Connecticut and the NREMT FAQ

As OEMS continues exploration of adopting  the NREMT certification model, including the Mark King Initiative, for all certified and licensed EMS providers, we understand you may have questions. Below are Frequently Asked Questions OEMS has received. Check back often as we will continue to update this page.

Printable PDF version of the NREMT FAQ.

Are currently certified providers (EMR, EMT) who do not hold NREMT certification required to become nationally certified?
No. Currently Connecticut certified EMR and EMT personnel may choose to continue as state certified providers only, however they must utilize the new system of education to maintain certification (see NCCP below).
Do future certified providers (EMR, EMT, AEMT) have to become nationally certified?
Yes. All levels of EMS providers seeking certification after 1/1/2020 will require NREMT certification.  Any person certified after 1/1/2020 will be required to maintain NREMT certification as a prerequisite of becoming recertified as an EMR, EMT or AEMT.
How does a person who once held NREMT certification become recertified?
The NREMT "Mark King Initiative" allows any certified provider who held NREMT certification to regain that certification without retesting. They must maintain their certification with continuing education thereafter. (This applies to every EMT and paramedic certified or licensed since 1998 when Connecticut began using the NREMT.)
Are there any associated fees with the Mark King Initiative?
Yes. The fee schedule is below.
 Fee $10   $15 $15 $20
What will happen to refresher classes and testing? 
 Refresher classes and tests as currently conducted will no longer exist. The new model will include "Continuing Education" like all other medical professions.  See "NCCP" below for details. The current paper and pencil EMR and EMT refresher exam will no longer be required. 
What is the National Continued Competency Program (NCCP)? 

NCCP is a continuing education system approved by NREMT and adopted by Connecticut DPH for the ongoing education of EMS providers.  Instead of a "refresher course", the NCCP incorporates three categories of learning:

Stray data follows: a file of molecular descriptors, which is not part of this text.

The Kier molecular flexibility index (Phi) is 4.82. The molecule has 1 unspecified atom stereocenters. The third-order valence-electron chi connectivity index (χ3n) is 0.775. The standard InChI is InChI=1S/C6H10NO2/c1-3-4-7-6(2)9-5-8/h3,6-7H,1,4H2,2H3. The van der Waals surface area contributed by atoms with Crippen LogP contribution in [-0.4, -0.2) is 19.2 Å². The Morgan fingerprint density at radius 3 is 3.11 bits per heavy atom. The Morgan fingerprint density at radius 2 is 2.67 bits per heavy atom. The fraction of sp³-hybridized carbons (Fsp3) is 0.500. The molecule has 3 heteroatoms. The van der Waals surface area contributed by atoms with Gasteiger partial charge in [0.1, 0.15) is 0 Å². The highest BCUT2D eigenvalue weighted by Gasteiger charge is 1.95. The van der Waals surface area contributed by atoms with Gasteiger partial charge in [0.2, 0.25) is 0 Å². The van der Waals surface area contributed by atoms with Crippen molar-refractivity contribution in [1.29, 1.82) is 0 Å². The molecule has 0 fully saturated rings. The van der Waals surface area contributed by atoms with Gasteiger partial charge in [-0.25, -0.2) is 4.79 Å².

1. National Competencies – Information for all providers nationwide.
  2. Local Competencies – Information for local and state needs.
  3. Individual Competencies – Information that interests the individual provider

See the table below for required hours by level:

National 8 20 25 30
Local 4 10 12.5 15
Individual 4 10 12.5 15
Total Hours 16 40 50 60

  Learn more about NCCP at

Does NCCP allow online and other distance education programs?
Yes. A majority of the educational hours may be met utilizing distance education. See the link above for details (Example: EMT 24 hours of Distance Education are accepted).
Will EMS instructors still have a role in continuing education?
Yes. EMS instructors will still be vital in the development and deployment of quality initial and continuing education under the updated system. Continuing education will still be subject to approval by OEMS just as current refresher courses are approved.
May a local EMS organization's in-service training count as continuing education towards NCCP requirements?
Yes. If in-service training has been developed in conjunction with an EMS instructor and meets the standards for continuing education as set forth by OEMS, CAPCE, medical direction and other accrediting bodies. (This may include CPR, blood borne pathogens, extrication, ACLS and other courses.)